Phelan: I’m so excited to actually get to meet you. One of the letters that I’ve gotten over the years of throwing out this idea of de-extinction really surprised me, and it came from the U.S. Fish and Wildlife. And they said, “Look, we’re listening to all this, you know, reading about de-extinction and these technologies of genome editing, and we’re wondering, could it actually be used to help endangered species?” And that perked us up really fast. And they said, “We’ve got a challenge with the black-footed ferret”—and I don’t know how many of you have ever heard of the black-footed ferret or seen it, but it is literally one of the most endangered mammals in America. It used to be completely widely spread across the Great Plains in great abundance, and sometime in the, I think the 1950s or ‘60s, it was presumed to be extinct—not once, but twice. And the second time, they found a small population in Meeteetse, Wyoming, and it turns out, now, 30 years later—at that time, in 1981, U.S. Fish and Wildlife said, “We’ve got to take this remaining group of ferrets and put them into a captive breeding program to try to help them get a head start.” Well, 30 years later, they’re still in a captive breeding program—they’ll probably still be in a captive breeding program now for another 50 years—and they’ve successfully bred over 8,000 ferrets. But now they’re starting to see signs of inbreeding—potentially. And what they know is that all these ferrets are basically related to seven cousins.

Now, this is not unique just to ferrets. It turns out there are other species that are going through species bottlenecks, and the question is, what can science do? So my project for you, Ellen, and for everybody else here—Revive & Restore has just recently funded, through a company called Cofactor Genomics, to fast-track doing whole genome sequencing on four ferrets, that would span the 30 years of the lives of these ferrets, from taking crowd-preserved specimens from 1981 to present-day specimens, plus some in between that are the result of breeding through artificial insemination. And the goal will be—and starting July 15, we’re going to put all the sequencing data out there for the public—to really crowdsource the bioinformatics and to see if we can engage scientists, citizen scientists and scientists—I’ve already tried to get David Haussler to commit some UCSC students to it, and I think the pressure’s on. And I think that what we’re going to find is going to be fascinating. So we’re madly putting together webpages that try to use most common lay language to describe, what’s the challenge? How do you describe lost alleles and all of this?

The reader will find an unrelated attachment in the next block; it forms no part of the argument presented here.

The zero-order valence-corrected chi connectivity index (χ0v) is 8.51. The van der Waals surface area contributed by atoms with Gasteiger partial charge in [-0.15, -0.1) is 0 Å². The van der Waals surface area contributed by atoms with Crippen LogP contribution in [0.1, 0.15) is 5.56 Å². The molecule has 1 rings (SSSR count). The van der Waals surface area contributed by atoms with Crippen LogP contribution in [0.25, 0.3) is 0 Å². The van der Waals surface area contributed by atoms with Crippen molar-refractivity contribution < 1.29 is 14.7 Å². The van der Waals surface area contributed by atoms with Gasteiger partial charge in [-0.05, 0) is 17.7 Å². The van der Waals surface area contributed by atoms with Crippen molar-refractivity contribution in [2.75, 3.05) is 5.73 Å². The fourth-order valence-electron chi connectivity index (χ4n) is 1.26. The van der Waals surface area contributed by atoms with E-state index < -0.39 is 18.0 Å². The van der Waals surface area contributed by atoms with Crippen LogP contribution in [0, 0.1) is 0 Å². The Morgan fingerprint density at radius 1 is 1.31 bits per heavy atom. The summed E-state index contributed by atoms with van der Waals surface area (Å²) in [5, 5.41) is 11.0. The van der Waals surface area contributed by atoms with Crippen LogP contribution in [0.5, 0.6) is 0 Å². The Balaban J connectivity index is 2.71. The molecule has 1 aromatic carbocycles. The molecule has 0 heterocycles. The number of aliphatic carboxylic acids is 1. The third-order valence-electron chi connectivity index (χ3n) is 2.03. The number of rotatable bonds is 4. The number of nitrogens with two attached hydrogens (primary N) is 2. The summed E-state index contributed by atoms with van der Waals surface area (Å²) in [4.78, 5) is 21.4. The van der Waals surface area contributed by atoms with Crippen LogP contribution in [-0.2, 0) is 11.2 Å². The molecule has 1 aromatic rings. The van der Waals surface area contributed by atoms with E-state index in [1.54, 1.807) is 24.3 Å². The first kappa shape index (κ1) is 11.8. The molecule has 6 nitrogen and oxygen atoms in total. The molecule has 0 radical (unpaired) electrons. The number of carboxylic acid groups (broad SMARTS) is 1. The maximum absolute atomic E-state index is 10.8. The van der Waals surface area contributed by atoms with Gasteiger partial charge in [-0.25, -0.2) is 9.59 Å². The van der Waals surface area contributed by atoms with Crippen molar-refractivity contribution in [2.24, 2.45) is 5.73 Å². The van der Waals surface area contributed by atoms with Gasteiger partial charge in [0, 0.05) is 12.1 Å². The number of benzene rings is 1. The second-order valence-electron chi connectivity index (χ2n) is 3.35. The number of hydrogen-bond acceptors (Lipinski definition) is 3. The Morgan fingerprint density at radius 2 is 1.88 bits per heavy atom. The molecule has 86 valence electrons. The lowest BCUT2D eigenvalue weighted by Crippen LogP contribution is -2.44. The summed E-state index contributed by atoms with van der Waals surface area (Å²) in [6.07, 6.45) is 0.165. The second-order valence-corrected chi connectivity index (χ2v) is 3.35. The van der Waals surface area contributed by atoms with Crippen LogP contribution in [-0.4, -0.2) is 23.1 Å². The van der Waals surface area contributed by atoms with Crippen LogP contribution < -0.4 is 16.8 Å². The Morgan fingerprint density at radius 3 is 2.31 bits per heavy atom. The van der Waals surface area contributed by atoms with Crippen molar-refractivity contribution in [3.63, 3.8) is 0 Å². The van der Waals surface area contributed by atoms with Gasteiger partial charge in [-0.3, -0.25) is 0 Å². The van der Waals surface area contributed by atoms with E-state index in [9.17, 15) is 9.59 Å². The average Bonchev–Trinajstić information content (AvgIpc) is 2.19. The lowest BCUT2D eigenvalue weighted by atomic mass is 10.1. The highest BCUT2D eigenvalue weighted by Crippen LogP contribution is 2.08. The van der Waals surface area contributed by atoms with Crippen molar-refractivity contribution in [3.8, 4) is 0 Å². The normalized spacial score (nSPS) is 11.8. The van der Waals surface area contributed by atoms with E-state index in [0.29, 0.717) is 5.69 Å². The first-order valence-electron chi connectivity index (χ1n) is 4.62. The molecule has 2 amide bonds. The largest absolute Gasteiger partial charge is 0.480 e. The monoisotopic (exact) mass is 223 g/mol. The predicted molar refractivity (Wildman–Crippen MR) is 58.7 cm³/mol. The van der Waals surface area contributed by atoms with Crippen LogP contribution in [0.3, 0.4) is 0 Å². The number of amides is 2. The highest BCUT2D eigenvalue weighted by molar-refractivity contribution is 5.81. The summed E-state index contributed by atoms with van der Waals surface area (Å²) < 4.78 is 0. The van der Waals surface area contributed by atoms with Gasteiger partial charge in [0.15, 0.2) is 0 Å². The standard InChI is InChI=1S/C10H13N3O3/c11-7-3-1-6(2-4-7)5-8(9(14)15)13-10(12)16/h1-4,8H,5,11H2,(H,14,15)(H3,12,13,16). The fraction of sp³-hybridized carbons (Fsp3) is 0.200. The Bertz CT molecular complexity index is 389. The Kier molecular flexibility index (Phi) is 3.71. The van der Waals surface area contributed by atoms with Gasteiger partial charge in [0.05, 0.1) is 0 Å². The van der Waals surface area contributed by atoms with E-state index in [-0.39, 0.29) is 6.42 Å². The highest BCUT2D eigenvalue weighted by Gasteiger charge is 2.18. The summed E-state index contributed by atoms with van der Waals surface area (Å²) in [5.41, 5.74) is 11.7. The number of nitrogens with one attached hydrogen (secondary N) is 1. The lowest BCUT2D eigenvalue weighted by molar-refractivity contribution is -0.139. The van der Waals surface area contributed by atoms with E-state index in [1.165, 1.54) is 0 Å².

Hessel: And that’s my first question on this: Do you think this is going to be something that will be possible by someone walking up to Genspace, maybe having no previous background in this type of—

Jorgensen: Well, look at something like Foldit.

Phelan: Yes. Good example.

Jorgensen: I mean you really don’t—for those of you who don’t know, it was a structural problem in biology that was solved through gaming. And some of the people that were most successful at the structural solution were gamers, and not biologists.

So in this case, about a third of the people that come to Genspace are from a computer science-technology-engineering background. And the whole thing is, you know, coding life. That’s sort of the next frontier for them and that’s what turns them on, and a lot of them want to do something right away. And until they learn molecular biology techniques, there’s nothing that they can do physically in the lab. And they’re always saying, “Well, do you have any big data for me to work on?”